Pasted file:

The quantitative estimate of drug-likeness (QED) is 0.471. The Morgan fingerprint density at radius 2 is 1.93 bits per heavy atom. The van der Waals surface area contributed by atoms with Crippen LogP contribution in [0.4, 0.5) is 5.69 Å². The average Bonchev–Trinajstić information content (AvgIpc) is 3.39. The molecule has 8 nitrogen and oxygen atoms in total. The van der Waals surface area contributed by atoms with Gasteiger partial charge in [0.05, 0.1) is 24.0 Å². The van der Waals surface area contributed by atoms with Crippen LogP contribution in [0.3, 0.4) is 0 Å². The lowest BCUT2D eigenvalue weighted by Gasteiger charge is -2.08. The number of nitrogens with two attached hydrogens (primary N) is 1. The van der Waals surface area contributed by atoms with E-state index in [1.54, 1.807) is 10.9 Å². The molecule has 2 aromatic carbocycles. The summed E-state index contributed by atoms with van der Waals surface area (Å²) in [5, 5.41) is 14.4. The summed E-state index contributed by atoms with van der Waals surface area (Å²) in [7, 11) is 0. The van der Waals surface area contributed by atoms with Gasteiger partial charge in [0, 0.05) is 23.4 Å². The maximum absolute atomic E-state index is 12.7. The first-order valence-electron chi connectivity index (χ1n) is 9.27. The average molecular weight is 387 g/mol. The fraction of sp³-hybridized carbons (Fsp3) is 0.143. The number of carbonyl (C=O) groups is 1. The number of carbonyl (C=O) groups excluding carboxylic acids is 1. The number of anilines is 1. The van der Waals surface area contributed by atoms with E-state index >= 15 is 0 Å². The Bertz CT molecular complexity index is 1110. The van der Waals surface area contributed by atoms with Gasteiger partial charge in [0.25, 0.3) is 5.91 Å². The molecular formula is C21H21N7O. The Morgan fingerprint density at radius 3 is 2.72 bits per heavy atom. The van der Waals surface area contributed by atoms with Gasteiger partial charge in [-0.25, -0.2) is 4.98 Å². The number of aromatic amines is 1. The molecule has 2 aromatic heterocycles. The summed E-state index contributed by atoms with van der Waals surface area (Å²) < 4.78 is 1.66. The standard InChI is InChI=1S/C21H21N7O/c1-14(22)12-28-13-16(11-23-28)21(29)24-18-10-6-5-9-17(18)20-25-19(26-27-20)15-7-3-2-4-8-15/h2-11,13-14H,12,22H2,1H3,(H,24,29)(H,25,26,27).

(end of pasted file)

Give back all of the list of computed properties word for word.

The quantitative estimate of drug-likeness (QED) is 0.471. The Morgan fingerprint density at radius 2 is 1.93 bits per heavy atom. The van der Waals surface area contributed by atoms with Crippen LogP contribution in [0.4, 0.5) is 5.69 Å². The average Bonchev–Trinajstić information content (AvgIpc) is 3.39. The molecule has 8 nitrogen and oxygen atoms in total. The van der Waals surface area contributed by atoms with Gasteiger partial charge in [0.05, 0.1) is 24.0 Å². The van der Waals surface area contributed by atoms with Crippen LogP contribution in [0.3, 0.4) is 0 Å². The lowest BCUT2D eigenvalue weighted by Gasteiger charge is -2.08. The number of nitrogens with two attached hydrogens (primary N) is 1. The van der Waals surface area contributed by atoms with E-state index in [1.54, 1.807) is 10.9 Å². The molecule has 2 aromatic carbocycles. The summed E-state index contributed by atoms with van der Waals surface area (Å²) in [5, 5.41) is 14.4. The summed E-state index contributed by atoms with van der Waals surface area (Å²) in [7, 11) is 0. The van der Waals surface area contributed by atoms with Gasteiger partial charge in [0, 0.05) is 23.4 Å². The maximum absolute atomic E-state index is 12.7. The first-order valence-electron chi connectivity index (χ1n) is 9.27. The average molecular weight is 387 g/mol. The fraction of sp³-hybridized carbons (Fsp3) is 0.143. The number of carbonyl (C=O) groups is 1. The number of carbonyl (C=O) groups excluding carboxylic acids is 1. The number of anilines is 1. The van der Waals surface area contributed by atoms with E-state index >= 15 is 0 Å². The Bertz CT molecular complexity index is 1110. The van der Waals surface area contributed by atoms with Gasteiger partial charge in [0.25, 0.3) is 5.91 Å². The molecular formula is C21H21N7O. The Morgan fingerprint density at radius 3 is 2.72 bits per heavy atom. The van der Waals surface area contributed by atoms with Gasteiger partial charge in [-0.25, -0.2) is 4.98 Å². The number of aromatic amines is 1. The molecule has 2 aromatic heterocycles. The summed E-state index contributed by atoms with van der Waals surface area (Å²) < 4.78 is 1.66. The standard InChI is InChI=1S/C21H21N7O/c1-14(22)12-28-13-16(11-23-28)21(29)24-18-10-6-5-9-17(18)20-25-19(26-27-20)15-7-3-2-4-8-15/h2-11,13-14H,12,22H2,1H3,(H,24,29)(H,25,26,27).